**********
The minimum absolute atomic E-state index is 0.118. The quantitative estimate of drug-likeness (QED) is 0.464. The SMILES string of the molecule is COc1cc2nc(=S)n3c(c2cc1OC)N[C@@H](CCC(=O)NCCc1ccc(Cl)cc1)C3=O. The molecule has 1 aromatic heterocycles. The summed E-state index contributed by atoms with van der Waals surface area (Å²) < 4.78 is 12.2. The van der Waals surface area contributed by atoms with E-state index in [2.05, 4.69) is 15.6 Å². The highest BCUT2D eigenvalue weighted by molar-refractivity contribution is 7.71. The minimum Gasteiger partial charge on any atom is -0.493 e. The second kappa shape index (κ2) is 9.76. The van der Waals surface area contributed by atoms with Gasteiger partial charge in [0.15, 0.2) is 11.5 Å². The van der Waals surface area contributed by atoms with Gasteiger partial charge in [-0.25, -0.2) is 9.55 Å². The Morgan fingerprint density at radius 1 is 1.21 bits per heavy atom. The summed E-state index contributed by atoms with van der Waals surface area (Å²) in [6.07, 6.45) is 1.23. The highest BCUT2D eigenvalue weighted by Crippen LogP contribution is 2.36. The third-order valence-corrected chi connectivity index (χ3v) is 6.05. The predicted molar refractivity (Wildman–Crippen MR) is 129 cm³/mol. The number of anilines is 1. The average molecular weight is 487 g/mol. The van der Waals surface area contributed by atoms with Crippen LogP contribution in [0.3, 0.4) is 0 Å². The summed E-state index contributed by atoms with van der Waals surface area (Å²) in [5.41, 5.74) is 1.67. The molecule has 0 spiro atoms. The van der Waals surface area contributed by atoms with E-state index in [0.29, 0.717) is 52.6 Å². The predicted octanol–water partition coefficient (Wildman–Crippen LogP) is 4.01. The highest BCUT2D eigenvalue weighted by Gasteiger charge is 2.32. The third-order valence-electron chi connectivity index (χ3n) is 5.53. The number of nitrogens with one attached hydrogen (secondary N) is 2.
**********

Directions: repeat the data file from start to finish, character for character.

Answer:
The minimum absolute atomic E-state index is 0.118. The quantitative estimate of drug-likeness (QED) is 0.464. The SMILES string of the molecule is COc1cc2nc(=S)n3c(c2cc1OC)N[C@@H](CCC(=O)NCCc1ccc(Cl)cc1)C3=O. The molecule has 1 aromatic heterocycles. The summed E-state index contributed by atoms with van der Waals surface area (Å²) < 4.78 is 12.2. The van der Waals surface area contributed by atoms with E-state index in [2.05, 4.69) is 15.6 Å². The highest BCUT2D eigenvalue weighted by molar-refractivity contribution is 7.71. The minimum Gasteiger partial charge on any atom is -0.493 e. The second kappa shape index (κ2) is 9.76. The van der Waals surface area contributed by atoms with Gasteiger partial charge in [0.15, 0.2) is 11.5 Å². The van der Waals surface area contributed by atoms with Gasteiger partial charge in [-0.25, -0.2) is 9.55 Å². The Morgan fingerprint density at radius 1 is 1.21 bits per heavy atom. The summed E-state index contributed by atoms with van der Waals surface area (Å²) in [6.07, 6.45) is 1.23. The highest BCUT2D eigenvalue weighted by Crippen LogP contribution is 2.36. The third-order valence-corrected chi connectivity index (χ3v) is 6.05. The predicted molar refractivity (Wildman–Crippen MR) is 129 cm³/mol. The number of anilines is 1. The average molecular weight is 487 g/mol. The van der Waals surface area contributed by atoms with Crippen LogP contribution in [0.3, 0.4) is 0 Å². The summed E-state index contributed by atoms with van der Waals surface area (Å²) in [5.41, 5.74) is 1.67. The molecule has 0 spiro atoms. The van der Waals surface area contributed by atoms with E-state index in [0.29, 0.717) is 52.6 Å². The predicted octanol–water partition coefficient (Wildman–Crippen LogP) is 4.01. The highest BCUT2D eigenvalue weighted by Gasteiger charge is 2.32. The third-order valence-electron chi connectivity index (χ3n) is 5.53. The number of nitrogens with one attached hydrogen (secondary N) is 2.